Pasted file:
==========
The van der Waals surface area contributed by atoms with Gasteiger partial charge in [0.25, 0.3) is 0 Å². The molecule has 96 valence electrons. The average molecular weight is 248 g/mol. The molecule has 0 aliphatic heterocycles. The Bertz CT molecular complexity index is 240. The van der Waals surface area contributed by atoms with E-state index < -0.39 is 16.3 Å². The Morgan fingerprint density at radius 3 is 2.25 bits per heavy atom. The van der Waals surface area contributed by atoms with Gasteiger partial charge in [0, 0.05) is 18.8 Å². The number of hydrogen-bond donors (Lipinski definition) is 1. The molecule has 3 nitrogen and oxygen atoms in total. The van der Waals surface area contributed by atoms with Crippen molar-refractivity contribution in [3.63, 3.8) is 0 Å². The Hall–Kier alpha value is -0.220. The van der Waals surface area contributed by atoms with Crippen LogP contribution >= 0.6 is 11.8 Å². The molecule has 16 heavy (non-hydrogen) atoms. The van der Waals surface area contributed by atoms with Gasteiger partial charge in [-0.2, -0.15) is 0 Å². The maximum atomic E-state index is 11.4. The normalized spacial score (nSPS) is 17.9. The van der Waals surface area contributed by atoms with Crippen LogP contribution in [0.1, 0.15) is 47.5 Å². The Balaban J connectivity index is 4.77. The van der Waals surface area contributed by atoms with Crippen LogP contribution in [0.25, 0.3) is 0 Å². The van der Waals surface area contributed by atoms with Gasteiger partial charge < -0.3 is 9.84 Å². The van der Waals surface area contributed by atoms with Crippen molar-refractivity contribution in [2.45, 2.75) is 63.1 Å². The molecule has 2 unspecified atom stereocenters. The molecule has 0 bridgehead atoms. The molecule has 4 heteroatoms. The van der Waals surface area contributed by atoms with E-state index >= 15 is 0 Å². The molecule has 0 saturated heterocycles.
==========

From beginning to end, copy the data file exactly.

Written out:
The van der Waals surface area contributed by atoms with Gasteiger partial charge in [0.25, 0.3) is 0 Å². The molecule has 96 valence electrons. The average molecular weight is 248 g/mol. The molecule has 0 aliphatic heterocycles. The Bertz CT molecular complexity index is 240. The van der Waals surface area contributed by atoms with E-state index < -0.39 is 16.3 Å². The Morgan fingerprint density at radius 3 is 2.25 bits per heavy atom. The van der Waals surface area contributed by atoms with Gasteiger partial charge in [0, 0.05) is 18.8 Å². The number of hydrogen-bond donors (Lipinski definition) is 1. The molecule has 3 nitrogen and oxygen atoms in total. The van der Waals surface area contributed by atoms with Crippen molar-refractivity contribution in [3.63, 3.8) is 0 Å². The Hall–Kier alpha value is -0.220. The van der Waals surface area contributed by atoms with Crippen LogP contribution >= 0.6 is 11.8 Å². The molecule has 16 heavy (non-hydrogen) atoms. The van der Waals surface area contributed by atoms with Gasteiger partial charge in [-0.2, -0.15) is 0 Å². The maximum atomic E-state index is 11.4. The normalized spacial score (nSPS) is 17.9. The van der Waals surface area contributed by atoms with Crippen LogP contribution in [0.1, 0.15) is 47.5 Å². The Balaban J connectivity index is 4.77. The van der Waals surface area contributed by atoms with Crippen LogP contribution in [0.25, 0.3) is 0 Å². The van der Waals surface area contributed by atoms with Gasteiger partial charge < -0.3 is 9.84 Å². The van der Waals surface area contributed by atoms with Crippen molar-refractivity contribution in [2.45, 2.75) is 63.1 Å². The molecule has 2 unspecified atom stereocenters. The molecule has 0 bridgehead atoms. The molecule has 4 heteroatoms. The van der Waals surface area contributed by atoms with E-state index >= 15 is 0 Å². The molecule has 0 saturated heterocycles.